|▲ Ko Ki-wan, The Korea Economic Daily, Dept. of Sociology (Class of ’82)|
Almost all English newspapers, printed on Korean campuses, seem to fail to draw readers’ attention and curiosity. It is not because they are written in English, a language that is hard to learn, but because they do not meet the readers’ needs. Stories are not worthy nor interesting enough to catch my eyes. The make-ups are not attractive enough to stop me from scrolling down indifferently.
The necessity of English newspapers on campuses does not guarantee the budget from the college administration. The attention and the love from student readers are the requirements of long-lived papers.
The long history of the Post dates back to 1960s. Since then hundreds of students have joined The Dongguk Post so that the paper could carry on this far. It is a great honor that I was one of the members working with the Post. I had learnt a lot in the office for three years of being there. I spent the whole three years writing stories and editing the pages. Without my life in the Post, I would not have this kind of ability to write something in English.
English is such an important a language that enables you to run business, and connect with the global market easily.
Statistics show that 94 percent of the scientific essays coming out every year are written in English. This means that if you have an excellent command of English, you have a better access to the brand-new knowledge more quickly and effectively than your competitor. Now it is out of date to think that because English is a foreign language you do not have to be so desperate to learn it.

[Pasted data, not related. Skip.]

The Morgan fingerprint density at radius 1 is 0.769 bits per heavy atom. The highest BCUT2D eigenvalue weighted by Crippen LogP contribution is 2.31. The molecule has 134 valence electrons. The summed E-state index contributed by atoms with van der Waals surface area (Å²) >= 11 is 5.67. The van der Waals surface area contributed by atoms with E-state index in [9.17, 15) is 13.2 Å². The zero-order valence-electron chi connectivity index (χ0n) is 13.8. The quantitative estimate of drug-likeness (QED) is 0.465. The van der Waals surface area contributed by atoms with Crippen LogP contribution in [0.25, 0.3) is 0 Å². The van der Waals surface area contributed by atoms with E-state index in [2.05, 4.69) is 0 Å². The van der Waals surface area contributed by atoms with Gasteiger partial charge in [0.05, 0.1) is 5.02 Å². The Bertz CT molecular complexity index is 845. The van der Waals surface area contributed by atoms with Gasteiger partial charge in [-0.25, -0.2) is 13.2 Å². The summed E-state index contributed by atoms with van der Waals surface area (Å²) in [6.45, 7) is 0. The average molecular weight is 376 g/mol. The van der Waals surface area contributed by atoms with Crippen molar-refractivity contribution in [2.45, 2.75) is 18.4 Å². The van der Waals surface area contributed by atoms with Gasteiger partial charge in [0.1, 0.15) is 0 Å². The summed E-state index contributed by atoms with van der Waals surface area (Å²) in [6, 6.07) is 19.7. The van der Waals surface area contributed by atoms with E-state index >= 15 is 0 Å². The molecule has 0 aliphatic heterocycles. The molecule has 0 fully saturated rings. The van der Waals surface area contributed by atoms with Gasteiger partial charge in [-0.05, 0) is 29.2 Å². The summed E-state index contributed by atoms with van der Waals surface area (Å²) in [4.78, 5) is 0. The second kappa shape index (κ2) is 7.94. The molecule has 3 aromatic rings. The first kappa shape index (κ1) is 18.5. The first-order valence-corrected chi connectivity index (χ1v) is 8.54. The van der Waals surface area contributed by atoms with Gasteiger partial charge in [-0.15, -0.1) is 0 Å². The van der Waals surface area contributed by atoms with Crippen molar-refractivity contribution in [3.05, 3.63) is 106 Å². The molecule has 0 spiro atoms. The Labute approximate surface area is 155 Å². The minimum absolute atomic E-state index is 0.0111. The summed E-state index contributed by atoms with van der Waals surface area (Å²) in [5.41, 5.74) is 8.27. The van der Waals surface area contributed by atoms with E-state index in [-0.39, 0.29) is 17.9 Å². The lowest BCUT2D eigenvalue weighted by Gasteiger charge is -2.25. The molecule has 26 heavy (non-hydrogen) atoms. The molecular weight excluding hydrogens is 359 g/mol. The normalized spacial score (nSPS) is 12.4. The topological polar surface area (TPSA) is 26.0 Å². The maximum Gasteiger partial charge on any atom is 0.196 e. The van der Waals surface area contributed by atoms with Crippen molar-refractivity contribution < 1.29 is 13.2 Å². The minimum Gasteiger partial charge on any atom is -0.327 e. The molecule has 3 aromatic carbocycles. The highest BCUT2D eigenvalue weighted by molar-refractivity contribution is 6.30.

Bok Geo-il, a prominent Korean scientific novelist, once suggested that Korea should take a Copernicus initiative to designate English as a second official language. The reason he said so was clear. He pointed out that a huge amount of knowledge slips away because of our poor handling of English. Language barrier blocks us from acquiring the cutting-edge technology and information.
Furthermore, 80 percent of Internet information comes and goes in English. The population of the world who speaks English as a second official language amounts to 300 millions. This means that those who speak English in total, including “English as mother tongue” reach 500 millions of people. If we add people who speak English in “social clubs,” it snowballs to one billion. One out of seven communicates each other in English. According to BBC, an English broadcasting, the value of English is 7.8 billion dollars worth.
In this context, the importance of English newspapers on campuses is so critical. Those who work in English newspapers should think hard and different. Drawing attention from student readers is more important than just printing it regularly. Content is everything that makes papers live long. If readers turn their heads, it means it is time you closed the paper.
It has been three decades since I finished my career at the Post. Now I work with The Korea Economic Daily, Korean version of The Wall Street Journal. My life with the Post makes me understand why The Dongguk Post stands atop in the race of campus English newspapers, some of which were closed.
English newspapers are tools to make students remind the importance of English in which they can communicate with the world. English is not a simple language, but rather it is a door to the world, the information and the knowledge that rush in and out right now and in the future to come.
Ko Ki-wan email@example.com
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